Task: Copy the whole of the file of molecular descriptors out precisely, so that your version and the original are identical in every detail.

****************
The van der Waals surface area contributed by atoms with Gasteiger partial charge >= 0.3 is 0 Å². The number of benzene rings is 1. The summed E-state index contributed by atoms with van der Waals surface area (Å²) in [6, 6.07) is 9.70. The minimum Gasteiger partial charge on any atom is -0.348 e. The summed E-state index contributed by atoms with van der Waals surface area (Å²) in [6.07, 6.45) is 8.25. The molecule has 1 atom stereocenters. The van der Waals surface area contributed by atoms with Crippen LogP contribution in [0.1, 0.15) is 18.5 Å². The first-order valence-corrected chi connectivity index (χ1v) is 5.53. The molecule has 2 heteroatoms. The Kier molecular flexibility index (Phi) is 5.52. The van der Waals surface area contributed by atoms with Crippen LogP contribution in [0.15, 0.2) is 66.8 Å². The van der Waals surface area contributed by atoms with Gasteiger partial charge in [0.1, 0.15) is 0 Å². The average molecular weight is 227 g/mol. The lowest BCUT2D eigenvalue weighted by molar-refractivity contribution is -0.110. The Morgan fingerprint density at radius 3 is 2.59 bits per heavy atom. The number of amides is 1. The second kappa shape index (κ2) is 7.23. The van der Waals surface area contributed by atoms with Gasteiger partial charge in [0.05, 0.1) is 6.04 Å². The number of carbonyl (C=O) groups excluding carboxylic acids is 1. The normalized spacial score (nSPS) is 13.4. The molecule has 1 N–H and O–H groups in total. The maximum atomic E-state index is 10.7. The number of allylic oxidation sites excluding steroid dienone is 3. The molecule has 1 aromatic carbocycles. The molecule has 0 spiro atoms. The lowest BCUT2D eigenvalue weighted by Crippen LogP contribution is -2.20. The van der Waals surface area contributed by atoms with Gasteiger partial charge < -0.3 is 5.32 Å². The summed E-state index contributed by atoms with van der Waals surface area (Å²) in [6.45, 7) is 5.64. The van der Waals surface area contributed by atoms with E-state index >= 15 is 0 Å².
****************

The van der Waals surface area contributed by atoms with Gasteiger partial charge >= 0.3 is 0 Å². The number of benzene rings is 1. The summed E-state index contributed by atoms with van der Waals surface area (Å²) in [6, 6.07) is 9.70. The minimum Gasteiger partial charge on any atom is -0.348 e. The summed E-state index contributed by atoms with van der Waals surface area (Å²) in [6.07, 6.45) is 8.25. The molecule has 1 atom stereocenters. The van der Waals surface area contributed by atoms with Crippen LogP contribution in [0.1, 0.15) is 18.5 Å². The first-order valence-corrected chi connectivity index (χ1v) is 5.53. The molecule has 2 heteroatoms. The Kier molecular flexibility index (Phi) is 5.52. The van der Waals surface area contributed by atoms with Crippen LogP contribution in [0.15, 0.2) is 66.8 Å². The van der Waals surface area contributed by atoms with Gasteiger partial charge in [0.1, 0.15) is 0 Å². The average molecular weight is 227 g/mol. The lowest BCUT2D eigenvalue weighted by molar-refractivity contribution is -0.110. The Morgan fingerprint density at radius 3 is 2.59 bits per heavy atom. The number of amides is 1. The second kappa shape index (κ2) is 7.23. The van der Waals surface area contributed by atoms with Gasteiger partial charge in [0.05, 0.1) is 6.04 Å². The number of carbonyl (C=O) groups excluding carboxylic acids is 1. The normalized spacial score (nSPS) is 13.4. The molecule has 1 N–H and O–H groups in total. The maximum atomic E-state index is 10.7. The number of allylic oxidation sites excluding steroid dienone is 3. The molecule has 1 aromatic carbocycles. The molecule has 0 spiro atoms. The lowest BCUT2D eigenvalue weighted by Crippen LogP contribution is -2.20. The van der Waals surface area contributed by atoms with Gasteiger partial charge < -0.3 is 5.32 Å². The summed E-state index contributed by atoms with van der Waals surface area (Å²) in [6.45, 7) is 5.64. The van der Waals surface area contributed by atoms with E-state index >= 15 is 0 Å².